Monday, March 23, 2015

An Interview with Marcia Hatfield Daudistel

As the editor of Grace & Gumption: The Women of El Paso, did you learn anything new while working on this project? Is there any one story that especially stuck with you?
MHD: As the editor of Grace and Gumption, I was inspired by the adaptability and courage of the women on both sides of the border in creating the city of El Paso. The women living in Mexico suddenly found themselves citizens of another country when the Treaty of Guadalupe Hidalgo changed their lives forever. The women who came West and South to the raw, frontier town of El Paso were faced with a very different, frequently harsh climate in a town known for legendary gunfighters and lawmen. These groups of women set about to address the issues of establishing more schools, creating cultural programs and increasing medical care in this fledgling city in the Chihuahuan Desert of West Texas. Their efforts were to transform El Paso into a city that would allow their families to thrive. Their legacy is an enduring one. 
Is there any woman (or group of women) from history who has particularly inspired you?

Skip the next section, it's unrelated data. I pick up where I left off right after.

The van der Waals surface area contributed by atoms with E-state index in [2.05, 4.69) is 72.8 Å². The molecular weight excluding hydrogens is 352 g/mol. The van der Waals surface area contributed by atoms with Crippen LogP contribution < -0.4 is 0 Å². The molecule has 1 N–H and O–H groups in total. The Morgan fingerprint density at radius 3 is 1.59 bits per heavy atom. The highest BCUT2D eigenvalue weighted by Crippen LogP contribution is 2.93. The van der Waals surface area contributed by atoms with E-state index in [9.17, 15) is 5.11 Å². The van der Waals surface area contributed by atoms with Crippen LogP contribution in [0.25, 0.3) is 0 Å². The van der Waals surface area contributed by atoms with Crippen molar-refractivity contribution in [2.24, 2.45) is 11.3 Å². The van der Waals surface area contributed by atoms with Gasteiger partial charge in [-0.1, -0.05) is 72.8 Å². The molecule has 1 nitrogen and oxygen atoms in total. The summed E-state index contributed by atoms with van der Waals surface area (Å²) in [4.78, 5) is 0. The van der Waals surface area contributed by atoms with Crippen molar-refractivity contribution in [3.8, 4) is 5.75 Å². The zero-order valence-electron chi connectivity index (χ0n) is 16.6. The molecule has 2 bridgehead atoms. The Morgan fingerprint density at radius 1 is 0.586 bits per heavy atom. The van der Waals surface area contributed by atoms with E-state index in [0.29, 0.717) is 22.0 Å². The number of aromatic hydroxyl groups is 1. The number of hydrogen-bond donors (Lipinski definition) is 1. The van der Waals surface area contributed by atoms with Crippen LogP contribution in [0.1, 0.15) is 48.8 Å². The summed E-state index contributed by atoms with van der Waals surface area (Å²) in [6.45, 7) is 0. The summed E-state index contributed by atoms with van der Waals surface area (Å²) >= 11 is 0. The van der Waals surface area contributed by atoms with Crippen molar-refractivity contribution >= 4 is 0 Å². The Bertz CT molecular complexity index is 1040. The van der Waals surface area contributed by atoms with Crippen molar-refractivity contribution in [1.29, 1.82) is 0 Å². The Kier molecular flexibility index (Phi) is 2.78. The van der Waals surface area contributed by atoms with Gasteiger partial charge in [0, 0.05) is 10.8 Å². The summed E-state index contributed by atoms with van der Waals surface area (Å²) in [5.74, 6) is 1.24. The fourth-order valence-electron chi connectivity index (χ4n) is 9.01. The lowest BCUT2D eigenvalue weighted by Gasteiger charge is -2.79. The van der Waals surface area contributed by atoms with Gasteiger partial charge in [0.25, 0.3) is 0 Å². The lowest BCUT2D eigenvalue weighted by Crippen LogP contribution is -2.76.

MHD: I learned many new things while working on Grace and Gumption, but perhaps the most surprising realization I had was that the nuns in the early history of El Paso were actually the first feminists. Acting as communities  of women without the supervision of men, except infrequently by the Bishop, they set about to establish hospitals, schools, and orphanages. The several orders of nurses, social workers, and teachers were also administrators with their direct supervisors being the Mothers Superior of their orders. The orphanage they established in El Paso was the only one that took in Mexican children, many orphaned by the Mexican Revolution. Their hospital, Hotel Dieu, continually operated in El Paso until the late 1980s. They had a level of autonomy that married women did not have and were frequently more highly educated than the majority of the women of their time.  

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